The Truth About Bipolar Disorder

April 27, 2011 at 4:52 pm , by

Drama and comedyIt’s been quite a week in Hollywood mental health news. Three months after her husband Michael Douglas was declared cancer-free, Catherine Zeta-Jones checked herself into treatment for bipolar disorder II. “This is a disorder that affects millions of people and I am one of them,” Zeta-Jones said in a statement to People magazine. Just days later, Disney star and musician Demi Lovato revealed she also suffers from the disorder, and tweeted her support for the actress.

While it may seem like bipolar is another one of those non-ailments that only happens to celebrities, like “a nervous breakdown” or “exhaustion,” the truth is that it’s a serious diagnosis affecting close to 6 million Americans.

There are two different types: bipolar disorder I is characterized by cycling between episodes of mania and depression. Catherine Zeta-Jones has bipolar disorder II, which is alternating between depression and hypomania, a less intense form of mania. What makes bipolar different from major depression are these manic or hypomanic episodes that make you feel on top of the world, says Jennifer Yashari, M.D., a psychiatrist in Los Angeles and a member of the LHJ Medical Advisory Board.

“That’s why bipolar can be complicated because many times people don’t want to be treated for mania—your mind races, and things come to you so quickly and easily,” she adds. For some patients, those manic episodes may feel creative, productive, even brilliant, while to others they may seem delusional.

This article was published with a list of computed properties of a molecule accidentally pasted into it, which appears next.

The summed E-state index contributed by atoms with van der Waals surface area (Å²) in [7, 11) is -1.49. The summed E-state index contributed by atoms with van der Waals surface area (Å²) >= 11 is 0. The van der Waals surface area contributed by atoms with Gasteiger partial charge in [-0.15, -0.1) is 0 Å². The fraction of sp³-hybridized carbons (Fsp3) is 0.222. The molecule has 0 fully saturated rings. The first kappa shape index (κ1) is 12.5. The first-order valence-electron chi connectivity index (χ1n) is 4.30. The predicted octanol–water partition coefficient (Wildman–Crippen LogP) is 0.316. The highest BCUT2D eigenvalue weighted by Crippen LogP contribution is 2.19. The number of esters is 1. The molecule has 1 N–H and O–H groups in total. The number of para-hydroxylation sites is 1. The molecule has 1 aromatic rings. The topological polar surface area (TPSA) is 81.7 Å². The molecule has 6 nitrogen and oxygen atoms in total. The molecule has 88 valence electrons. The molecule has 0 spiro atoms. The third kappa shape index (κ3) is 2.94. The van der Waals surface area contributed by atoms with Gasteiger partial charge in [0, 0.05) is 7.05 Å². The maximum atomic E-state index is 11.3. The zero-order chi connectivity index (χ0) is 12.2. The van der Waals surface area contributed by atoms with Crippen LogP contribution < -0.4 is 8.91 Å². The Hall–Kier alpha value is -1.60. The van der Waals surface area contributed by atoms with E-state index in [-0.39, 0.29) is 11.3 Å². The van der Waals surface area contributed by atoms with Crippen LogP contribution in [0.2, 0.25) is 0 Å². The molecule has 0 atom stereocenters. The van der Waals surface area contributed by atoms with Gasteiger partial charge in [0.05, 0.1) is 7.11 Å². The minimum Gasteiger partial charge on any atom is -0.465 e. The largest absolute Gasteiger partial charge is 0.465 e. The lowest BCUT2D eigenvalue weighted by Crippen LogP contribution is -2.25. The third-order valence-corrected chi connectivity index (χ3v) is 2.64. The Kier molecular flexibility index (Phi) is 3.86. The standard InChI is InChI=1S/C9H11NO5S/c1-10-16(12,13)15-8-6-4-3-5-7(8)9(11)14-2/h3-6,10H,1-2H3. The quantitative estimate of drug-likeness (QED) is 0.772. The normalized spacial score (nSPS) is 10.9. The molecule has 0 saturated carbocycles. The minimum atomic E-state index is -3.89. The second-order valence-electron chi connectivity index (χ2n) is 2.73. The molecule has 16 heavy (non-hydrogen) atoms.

So how do you know when you or a loved one needs help? “It’s tricky,” and there are a lot of misconceptions, Dr. Yashari says. Read on after the jump to learn the real story behind symptoms and treatment.

Misconception No. 1: Everyone has ups and downs. This is no different.

Dr. Yashari: Yes, everyone has days where they feel good or bad, but by definition, bipolar interferes with your ability to function normally. There’s instances of depression—you lack energy, you’re fatigued, you experience low-self-esteem, an inability to concentrate and, at its worst, suicidal thoughts. But what people find most confusing about this, I think, is the mania. I’d say the most prominent symptom of mania is a decreased need for sleep. People have told me, “I’ve pulled a few all-nighters before. I can go without sleep.” But it’s more than pushing yourself to meet a deadline. It’s that you can stay up and not even feel tired. You could go days without sleeping, and people who experience manic states will do just that and not feel sleepy.

Other symptoms include racing thoughts and grandiose ideas. Sometimes people can latch onto these big ideas so much that it becomes delusional. Reckless behavior, including substance abuse and spending sprees, is another one. Irritability and agitation can come with it.

With hypomania, the symptoms are similar but it’s scaled back just enough to not be full-blown mania—even though it still interferes with your relationships or work life.

Misconception No. 2: People who have bipolar disorder are always in a manic or depressive state. It’s just who they are.

Dr. Yashari: No, the key is that the behavior is out of sync with their personality. It’s what we call a “shift from the baseline,” where you notice the out-of-the-ordinary behaviors as an episode.